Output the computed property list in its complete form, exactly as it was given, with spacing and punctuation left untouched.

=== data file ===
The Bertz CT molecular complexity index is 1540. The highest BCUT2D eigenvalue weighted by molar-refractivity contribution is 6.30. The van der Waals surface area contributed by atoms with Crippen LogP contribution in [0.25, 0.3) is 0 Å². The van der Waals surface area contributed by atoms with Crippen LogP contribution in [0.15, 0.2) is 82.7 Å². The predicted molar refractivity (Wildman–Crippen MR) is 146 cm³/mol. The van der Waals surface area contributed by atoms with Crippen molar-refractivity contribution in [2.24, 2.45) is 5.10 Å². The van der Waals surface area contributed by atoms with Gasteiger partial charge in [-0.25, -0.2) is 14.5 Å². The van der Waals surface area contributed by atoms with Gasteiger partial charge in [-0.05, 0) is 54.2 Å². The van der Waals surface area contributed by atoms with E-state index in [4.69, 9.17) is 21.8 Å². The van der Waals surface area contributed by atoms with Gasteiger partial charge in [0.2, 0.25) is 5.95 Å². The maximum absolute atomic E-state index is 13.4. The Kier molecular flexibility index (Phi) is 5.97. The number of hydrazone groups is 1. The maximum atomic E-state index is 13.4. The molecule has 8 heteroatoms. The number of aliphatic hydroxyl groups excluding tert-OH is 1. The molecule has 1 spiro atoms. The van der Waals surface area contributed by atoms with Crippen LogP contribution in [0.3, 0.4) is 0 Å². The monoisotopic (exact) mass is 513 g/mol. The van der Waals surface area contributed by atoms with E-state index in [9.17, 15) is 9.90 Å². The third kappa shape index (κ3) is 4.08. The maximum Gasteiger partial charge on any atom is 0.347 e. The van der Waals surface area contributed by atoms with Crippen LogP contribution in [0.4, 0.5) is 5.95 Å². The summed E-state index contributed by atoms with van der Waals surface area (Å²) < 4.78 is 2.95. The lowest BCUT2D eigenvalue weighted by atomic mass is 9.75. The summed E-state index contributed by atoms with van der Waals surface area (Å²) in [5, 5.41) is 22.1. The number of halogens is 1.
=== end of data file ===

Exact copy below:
The Bertz CT molecular complexity index is 1540. The highest BCUT2D eigenvalue weighted by molar-refractivity contribution is 6.30. The van der Waals surface area contributed by atoms with Crippen LogP contribution in [0.25, 0.3) is 0 Å². The van der Waals surface area contributed by atoms with Crippen LogP contribution in [0.15, 0.2) is 82.7 Å². The predicted molar refractivity (Wildman–Crippen MR) is 146 cm³/mol. The van der Waals surface area contributed by atoms with Crippen molar-refractivity contribution in [2.24, 2.45) is 5.10 Å². The van der Waals surface area contributed by atoms with Gasteiger partial charge in [-0.25, -0.2) is 14.5 Å². The van der Waals surface area contributed by atoms with Gasteiger partial charge in [-0.05, 0) is 54.2 Å². The van der Waals surface area contributed by atoms with E-state index in [4.69, 9.17) is 21.8 Å². The van der Waals surface area contributed by atoms with Gasteiger partial charge in [0.2, 0.25) is 5.95 Å². The maximum absolute atomic E-state index is 13.4. The Kier molecular flexibility index (Phi) is 5.97. The number of hydrazone groups is 1. The maximum atomic E-state index is 13.4. The molecule has 8 heteroatoms. The number of aliphatic hydroxyl groups excluding tert-OH is 1. The molecule has 1 spiro atoms. The van der Waals surface area contributed by atoms with Crippen LogP contribution in [0.3, 0.4) is 0 Å². The monoisotopic (exact) mass is 513 g/mol. The van der Waals surface area contributed by atoms with E-state index in [9.17, 15) is 9.90 Å². The third kappa shape index (κ3) is 4.08. The maximum Gasteiger partial charge on any atom is 0.347 e. The van der Waals surface area contributed by atoms with Crippen LogP contribution in [0.4, 0.5) is 5.95 Å². The summed E-state index contributed by atoms with van der Waals surface area (Å²) < 4.78 is 2.95. The lowest BCUT2D eigenvalue weighted by atomic mass is 9.75. The summed E-state index contributed by atoms with van der Waals surface area (Å²) in [5, 5.41) is 22.1. The number of halogens is 1.